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Origins of Periodic Limb Movements?

Eric Wassermann ewass at helix.nih.gov
Thu Mar 3 10:29:22 EST 1994

In article <CM2B4L.n1M at freenet.carleton.ca>, aa889 at FreeNet.Carleton.CA (Tim
Kovacs) wrote:
> 	I'm doing an undergraduate thesis on computer quantification
> of electrophysiological phenomena, specifically periodic limb movements
> (PLMs). They are series of limb jerks (resembling the babinski response) which
> occur during sleep. Does anyone know of any theories about the causes of PLM?
> I wouldnt mind some educated geusses...
> Thanks,
> Tim Kovacs
> -- 

The things you kids are doing these days!

These do not resemble Babinski responses which are withdrawal-type
movements of the toes to stimulation of the sole of the foot, so much as
accentuated flexor reflexes in the lower extremities.  To my knowledge
there is no good physiological explanation other than that they are
associated with lighter stages of sleep and drowsiness, occur in some
people while awake, but usually in while sitting or lying, and are very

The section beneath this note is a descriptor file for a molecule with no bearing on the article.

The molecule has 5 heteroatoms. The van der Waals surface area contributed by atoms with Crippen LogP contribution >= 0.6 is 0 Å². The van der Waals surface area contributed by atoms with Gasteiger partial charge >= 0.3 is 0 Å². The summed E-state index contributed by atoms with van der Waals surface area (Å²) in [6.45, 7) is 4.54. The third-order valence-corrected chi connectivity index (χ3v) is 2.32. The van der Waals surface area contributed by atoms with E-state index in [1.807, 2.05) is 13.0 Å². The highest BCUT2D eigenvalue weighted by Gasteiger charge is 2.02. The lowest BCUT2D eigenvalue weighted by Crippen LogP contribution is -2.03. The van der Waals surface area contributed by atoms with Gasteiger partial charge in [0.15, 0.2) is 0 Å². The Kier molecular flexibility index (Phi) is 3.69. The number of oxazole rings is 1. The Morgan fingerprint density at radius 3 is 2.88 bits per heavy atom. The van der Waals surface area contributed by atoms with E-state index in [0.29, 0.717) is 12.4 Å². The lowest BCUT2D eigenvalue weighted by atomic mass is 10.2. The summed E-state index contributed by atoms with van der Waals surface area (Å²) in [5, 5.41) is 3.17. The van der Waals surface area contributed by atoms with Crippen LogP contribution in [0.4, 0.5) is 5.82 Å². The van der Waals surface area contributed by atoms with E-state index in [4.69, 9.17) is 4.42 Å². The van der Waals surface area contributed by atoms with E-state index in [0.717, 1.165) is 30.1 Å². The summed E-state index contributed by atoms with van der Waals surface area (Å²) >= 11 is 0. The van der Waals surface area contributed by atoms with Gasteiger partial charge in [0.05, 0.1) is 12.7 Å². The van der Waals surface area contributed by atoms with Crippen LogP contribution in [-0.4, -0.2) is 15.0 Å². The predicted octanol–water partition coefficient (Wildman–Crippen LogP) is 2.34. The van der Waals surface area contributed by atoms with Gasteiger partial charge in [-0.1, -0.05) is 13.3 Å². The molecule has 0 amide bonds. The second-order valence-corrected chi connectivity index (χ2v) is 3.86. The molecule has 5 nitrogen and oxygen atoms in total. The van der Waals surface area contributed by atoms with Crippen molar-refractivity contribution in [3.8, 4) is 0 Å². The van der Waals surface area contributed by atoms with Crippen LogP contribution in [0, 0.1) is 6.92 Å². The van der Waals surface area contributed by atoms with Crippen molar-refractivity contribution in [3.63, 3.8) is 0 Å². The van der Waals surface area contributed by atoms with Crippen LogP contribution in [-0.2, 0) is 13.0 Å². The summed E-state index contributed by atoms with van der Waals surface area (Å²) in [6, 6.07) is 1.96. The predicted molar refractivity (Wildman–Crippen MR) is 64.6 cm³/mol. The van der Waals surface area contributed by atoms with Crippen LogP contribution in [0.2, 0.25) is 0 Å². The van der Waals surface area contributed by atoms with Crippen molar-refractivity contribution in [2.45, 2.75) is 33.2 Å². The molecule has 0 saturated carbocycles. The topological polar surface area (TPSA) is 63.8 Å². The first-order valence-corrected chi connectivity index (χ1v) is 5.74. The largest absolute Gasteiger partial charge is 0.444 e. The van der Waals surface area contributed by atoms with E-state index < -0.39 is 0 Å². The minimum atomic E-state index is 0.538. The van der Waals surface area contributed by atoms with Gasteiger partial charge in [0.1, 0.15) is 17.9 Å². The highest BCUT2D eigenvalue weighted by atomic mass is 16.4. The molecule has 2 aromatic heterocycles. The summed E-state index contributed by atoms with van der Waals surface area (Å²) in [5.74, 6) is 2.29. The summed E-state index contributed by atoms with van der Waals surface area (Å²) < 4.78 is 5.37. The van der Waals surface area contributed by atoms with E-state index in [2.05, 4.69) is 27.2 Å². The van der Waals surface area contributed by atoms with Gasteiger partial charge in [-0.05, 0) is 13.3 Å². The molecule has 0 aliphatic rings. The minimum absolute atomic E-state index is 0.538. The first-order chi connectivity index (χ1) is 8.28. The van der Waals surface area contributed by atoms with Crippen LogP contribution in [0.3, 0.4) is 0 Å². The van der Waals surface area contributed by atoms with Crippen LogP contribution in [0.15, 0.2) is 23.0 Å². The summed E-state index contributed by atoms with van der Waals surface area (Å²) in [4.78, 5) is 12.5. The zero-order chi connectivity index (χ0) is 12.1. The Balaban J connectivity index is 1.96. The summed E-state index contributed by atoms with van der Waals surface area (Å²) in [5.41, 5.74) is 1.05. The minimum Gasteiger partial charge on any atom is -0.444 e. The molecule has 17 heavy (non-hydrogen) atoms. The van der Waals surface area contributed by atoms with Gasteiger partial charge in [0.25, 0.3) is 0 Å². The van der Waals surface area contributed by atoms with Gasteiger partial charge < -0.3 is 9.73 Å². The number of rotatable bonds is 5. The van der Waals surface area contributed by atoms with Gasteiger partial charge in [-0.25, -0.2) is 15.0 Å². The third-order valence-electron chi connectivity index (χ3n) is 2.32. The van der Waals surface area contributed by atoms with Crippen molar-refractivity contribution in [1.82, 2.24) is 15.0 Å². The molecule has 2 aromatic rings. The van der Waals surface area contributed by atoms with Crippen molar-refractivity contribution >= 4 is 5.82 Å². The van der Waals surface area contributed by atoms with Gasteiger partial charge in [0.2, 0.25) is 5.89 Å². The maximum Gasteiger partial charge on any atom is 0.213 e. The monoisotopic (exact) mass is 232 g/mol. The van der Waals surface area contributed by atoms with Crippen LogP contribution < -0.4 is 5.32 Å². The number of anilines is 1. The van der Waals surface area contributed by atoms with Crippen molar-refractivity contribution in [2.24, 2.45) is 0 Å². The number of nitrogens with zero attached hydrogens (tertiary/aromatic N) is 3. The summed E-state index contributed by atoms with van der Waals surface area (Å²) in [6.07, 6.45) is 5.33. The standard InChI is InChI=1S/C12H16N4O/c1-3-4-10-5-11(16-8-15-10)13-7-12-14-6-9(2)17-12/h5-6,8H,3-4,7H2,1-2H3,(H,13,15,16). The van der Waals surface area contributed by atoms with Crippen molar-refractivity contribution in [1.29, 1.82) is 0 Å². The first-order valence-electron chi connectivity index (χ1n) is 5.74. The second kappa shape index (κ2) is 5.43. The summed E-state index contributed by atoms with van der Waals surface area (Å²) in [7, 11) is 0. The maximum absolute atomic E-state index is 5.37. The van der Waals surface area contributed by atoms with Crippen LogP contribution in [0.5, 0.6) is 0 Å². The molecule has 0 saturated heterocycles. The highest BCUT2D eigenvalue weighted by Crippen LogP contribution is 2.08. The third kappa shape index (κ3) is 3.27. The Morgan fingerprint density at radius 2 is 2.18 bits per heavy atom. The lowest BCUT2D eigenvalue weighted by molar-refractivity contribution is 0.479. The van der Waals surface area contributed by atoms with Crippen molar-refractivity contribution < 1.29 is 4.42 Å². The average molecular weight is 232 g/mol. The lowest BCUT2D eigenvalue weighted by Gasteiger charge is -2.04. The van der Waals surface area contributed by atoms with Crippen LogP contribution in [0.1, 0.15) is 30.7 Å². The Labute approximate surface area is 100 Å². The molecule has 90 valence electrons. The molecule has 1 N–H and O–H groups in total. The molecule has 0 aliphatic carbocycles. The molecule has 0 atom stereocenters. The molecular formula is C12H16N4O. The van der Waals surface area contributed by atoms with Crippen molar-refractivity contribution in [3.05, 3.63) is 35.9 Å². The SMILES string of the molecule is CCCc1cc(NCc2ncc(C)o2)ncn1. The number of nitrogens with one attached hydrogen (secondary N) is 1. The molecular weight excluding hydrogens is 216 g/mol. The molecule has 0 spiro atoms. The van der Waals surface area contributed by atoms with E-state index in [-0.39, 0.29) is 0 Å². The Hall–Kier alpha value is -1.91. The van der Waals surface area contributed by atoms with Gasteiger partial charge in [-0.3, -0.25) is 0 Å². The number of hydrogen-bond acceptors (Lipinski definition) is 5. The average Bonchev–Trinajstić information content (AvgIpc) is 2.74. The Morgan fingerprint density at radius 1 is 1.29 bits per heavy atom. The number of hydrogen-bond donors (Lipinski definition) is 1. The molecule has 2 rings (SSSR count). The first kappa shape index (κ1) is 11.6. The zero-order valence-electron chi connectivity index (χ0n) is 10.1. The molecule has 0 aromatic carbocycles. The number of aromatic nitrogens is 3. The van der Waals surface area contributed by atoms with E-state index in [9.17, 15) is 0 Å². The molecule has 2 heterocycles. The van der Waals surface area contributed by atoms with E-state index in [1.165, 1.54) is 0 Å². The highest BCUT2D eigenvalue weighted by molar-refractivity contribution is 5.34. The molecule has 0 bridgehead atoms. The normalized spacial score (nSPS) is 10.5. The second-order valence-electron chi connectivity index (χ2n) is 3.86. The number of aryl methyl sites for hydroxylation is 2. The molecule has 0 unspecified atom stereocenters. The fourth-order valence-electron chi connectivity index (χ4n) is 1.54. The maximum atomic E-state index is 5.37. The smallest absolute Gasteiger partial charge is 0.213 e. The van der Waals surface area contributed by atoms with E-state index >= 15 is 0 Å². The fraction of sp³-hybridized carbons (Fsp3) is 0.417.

frequently associated with something called restless leg syndrome which is
a very annoying sense of restlessness, usually in the legs, which also
occurs most often at the end of the day and while lying down.  There is a
strong tendency for all of this to run in families.

Perhaps the most interesting thing about the syndrome is that the best
treatment seems to be drugs that increase dopaminergic transmission, like
L-DOPA and bromocryptine.  These drugs may act in this syndrome by
suppressing the secretion of prolactin by the pituitary gland.  I have been
wondering about this mechanism for a while after seeing several patients
who complained of restless legs with breast feeding and one who developed
the syndrome about the time that a prolactin secreting tumor of the
pituitary was diagnosed.  

A more conventional view would be that the drugs are increasing
dopaminergic activity in the basal ganglia.

I would like to hear how the project goes
                                      As far as I know,
Eric Wassermann                       The opinions expressed are not
Human Motor Control Section           those of the Federal Government,
NINDS, NIH                            the U.S. Public Health Service
                                      or the National Institutes of Health

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